in reply to How to determine type of line endings in a text file from within a script

Do you have some sort of criterion for deciding whether or not a given file is a "text file"?

A general solution that I've used is to scan each file for all occurrences of "\x0a" and "\x0d" (LF and CR), and report their statistics in a useful way. I happen to have written a script some years ago to do just this, so I'll post it here:

#!/usr/bin/perl use strict; use warnings; die "Usage: $0 filename [filename ...]\n" unless @ARGV and -f $ARGV[0]; for my $file ( @ARGV ) { my ( $cr, $lf, $crlf ) = ( 0 ) x 3; unless ( open I, $file ) { warn "can't open $file: $!\n"; next; } binmode I; ## (added as an update) $_ = " "; while ( read I, $_, 65536, 1 ) { $lf += tr/\x0a/\x0a/; $cr += tr/\x0d/\x0d/; $crlf += s/\x0d\x0a/xx/g ; $_ = chop; $cr-- if ( $_ eq "\x0d" ); # a final CR or LF will get counte +d $lf-- if ( $_ eq "\x0a" ); # again on the next iteration } $cr++ if ( $_ eq "\x0d" ); $lf++ if ( $_ eq "\x0a" ); print "$file: $cr CR, $lf LF, $crlf CRLF\n"; } =head1 NAME chk-crlf =head1 SYNOPSIS chk-crlf filename [filename ...] =head1 DESCRIPTION This program will read through one or more files named on the command line, and for each one, it prints to STDOUT a one-line report showing the total quantities of carriage-return (CR) and line-feed (LF) bytes, along with the number of byte pairs that are CRLF sequences, like this: unix-file1.txt: 0 CR, 80 LF, 0 CRLF dos-file1.txt: 80 CR, 80 LF, 80 CRLF binary-file.gz: 31 CR, 28 LF, 2 CRLF This is handy for confirming any expectations you may have about the nature of the file's content regarding line-termination characters. =head2 Valid outcomes If the three quantities are all equal, you have a valid MS-DOS "text mode" (or internet format) file: every CR and LF in the data is part of a CRLF pair. If the number of CR bytes (and CRLF pairs) is zero, you have a valid "unix style" text file. If there are slightly different quantities of CR and LF, and very few CRLF pairs, you are probably looking at non-text data (e.g. audio, image, or some form of compressed data). This in itself is not a problem, if the file is supposed to have non-text content. =head2 Not-so-valid outcomes If there are more LF's than CR's, but all the CR's are involved in CRLF pairs (CR < LF, CR == CRLF), you probably have a "hybrid" text fi +le: a unix system created some of the lines, and incorporated lines from some MS-DOS-like source without normalizing the line termination. This might not be a problem, but you may want to make the line termination consistent to avoid problems for some kinds of processing. If there are more CR's than LF's (e.g. roughly twice as many), but all the LF's are involved in CRLF pairs (CR > LF, LF == CRLF), you might be looking at a file that is supposed to have non-text content, but has gone through a 'unix2dos' text-mode conversion, whereby all LF bytes (or all that were not originally preceded by CR) have been replaced by CRLF byte pairs. (Or you might be looking at a DOS-like text file that happens to have extra CR characters embedded in some of the lines.) Usually, any sort of non-text file that has been through a unix2dos te +xt mode conversion is hopelessly corrupted and unusable -- there may be no way of undoing the alteration, because it may be impossible to know which LF characters were preceded by CR in the original (uncorrupted) version of the data (as opposed to having a CR inserted by the conversion). If you can, try to find a prior version of the file that has not been affected by the conversion. =cut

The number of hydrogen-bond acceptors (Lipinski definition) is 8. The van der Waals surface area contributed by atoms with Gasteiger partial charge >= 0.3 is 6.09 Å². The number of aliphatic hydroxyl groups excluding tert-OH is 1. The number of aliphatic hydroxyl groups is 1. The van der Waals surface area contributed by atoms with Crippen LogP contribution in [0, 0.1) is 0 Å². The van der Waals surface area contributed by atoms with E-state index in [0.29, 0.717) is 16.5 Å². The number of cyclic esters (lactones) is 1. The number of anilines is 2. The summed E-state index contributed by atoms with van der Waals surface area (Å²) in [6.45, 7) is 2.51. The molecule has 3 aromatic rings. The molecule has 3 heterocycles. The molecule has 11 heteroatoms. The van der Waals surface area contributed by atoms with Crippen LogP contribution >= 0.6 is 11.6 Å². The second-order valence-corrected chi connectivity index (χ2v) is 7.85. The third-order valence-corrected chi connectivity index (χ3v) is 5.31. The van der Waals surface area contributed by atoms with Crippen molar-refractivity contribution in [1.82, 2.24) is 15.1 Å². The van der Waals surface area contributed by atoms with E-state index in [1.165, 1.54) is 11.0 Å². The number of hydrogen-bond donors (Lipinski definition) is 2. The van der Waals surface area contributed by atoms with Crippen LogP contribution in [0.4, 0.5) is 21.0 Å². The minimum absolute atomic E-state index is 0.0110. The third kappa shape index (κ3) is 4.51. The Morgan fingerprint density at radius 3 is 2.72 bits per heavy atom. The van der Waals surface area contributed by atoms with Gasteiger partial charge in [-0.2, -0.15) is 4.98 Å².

UPDATE: I added binmode I; -- the original script had been written for use on unix/linux, but I presume the binmode call would be needed if running under ms-windows (which I don't use).

ANOTHER UPDATE: The pod above doesn't mention this (and maybe there's a diminishing need to mention it), but there's one other distinctive outcome that could show up: CR=LF, but CRLF=0. This is what you'd get from a "text" file that contains regular CRLF line terminations, but is encoded as UTF16 (whether big- or little-endian). There's also still some chance of seeing CR>0 and LF=0 (old-style Macintosh line terminations).